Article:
Fault tolerant systems

Recently I listened to a speech about Fault Tolerant Systems at the Berlin Expert Days held by Uwe Friedrichsen. I made myself some notes and this is what the today’s post is about.

First of all Friedrichsen separated different kind of failure-types:

Crash Failure: Pretty obvious this means a failure that causes a system or a part of it to crash.

Omission Failure: This kind of failure leads to a system that is unreachable. Although the effect to the user may be the same than the Crash Failure the system is still live.

Timing Failure: A good example of a timing failure is a timeout when some resources are requested by a client, e.g. the webserver does not respond within a given timeframe. A reason may be that the system is under load and cannot handle it. Clients reload the page, increase the load of your system and multiple Timing Failures may lead to a system crash.

Response Failure: A failure which returns an unexpected and wrong response to a given request.

Byzantine Failure: A failure which happens arbitrary and is hard to reproduce or happens only under specific constellations. A race-condition through concurrent access might be an example here.

Measure, don’t guess!

After this categorization he proceeded to two important metrics when it comes to failures: Mean Time To Failure (MTTF) and Mean Time To Recovery (MTTR). MTTF is the time that elapsed until a clean and normal behaving system starts to reproduces failures. If this number is very high your system can be classified as stable and you are doing a good job. On the other hand, if you know your MTTF it means that failures are a common to your system and it therefore cannot be stable. More important is the MTTR: how long does it take you to repair a broken system and bring it back to a stable state. Of course this depends on multiple factors like overall code quality, etc.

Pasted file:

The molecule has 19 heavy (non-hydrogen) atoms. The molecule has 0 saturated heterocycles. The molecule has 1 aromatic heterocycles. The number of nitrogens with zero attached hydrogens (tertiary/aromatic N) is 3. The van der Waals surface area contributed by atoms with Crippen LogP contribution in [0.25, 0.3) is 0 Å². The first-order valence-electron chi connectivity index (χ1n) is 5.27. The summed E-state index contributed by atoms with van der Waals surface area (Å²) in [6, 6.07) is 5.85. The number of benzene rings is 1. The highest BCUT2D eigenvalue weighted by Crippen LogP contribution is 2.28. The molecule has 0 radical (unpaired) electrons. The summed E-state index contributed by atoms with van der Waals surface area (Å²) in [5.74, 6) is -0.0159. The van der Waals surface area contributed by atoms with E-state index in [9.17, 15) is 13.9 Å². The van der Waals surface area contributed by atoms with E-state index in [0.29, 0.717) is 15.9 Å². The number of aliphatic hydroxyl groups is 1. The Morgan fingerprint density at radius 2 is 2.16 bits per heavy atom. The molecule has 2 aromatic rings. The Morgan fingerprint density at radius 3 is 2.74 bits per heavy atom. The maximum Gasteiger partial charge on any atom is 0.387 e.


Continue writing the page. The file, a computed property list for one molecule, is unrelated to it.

Keep it simple – it will fail

Friedrichsen then advices us to follow three principles when creating a system that should be tolerant against failures:

  • KISS
  • Design for failure
  • Design incrementally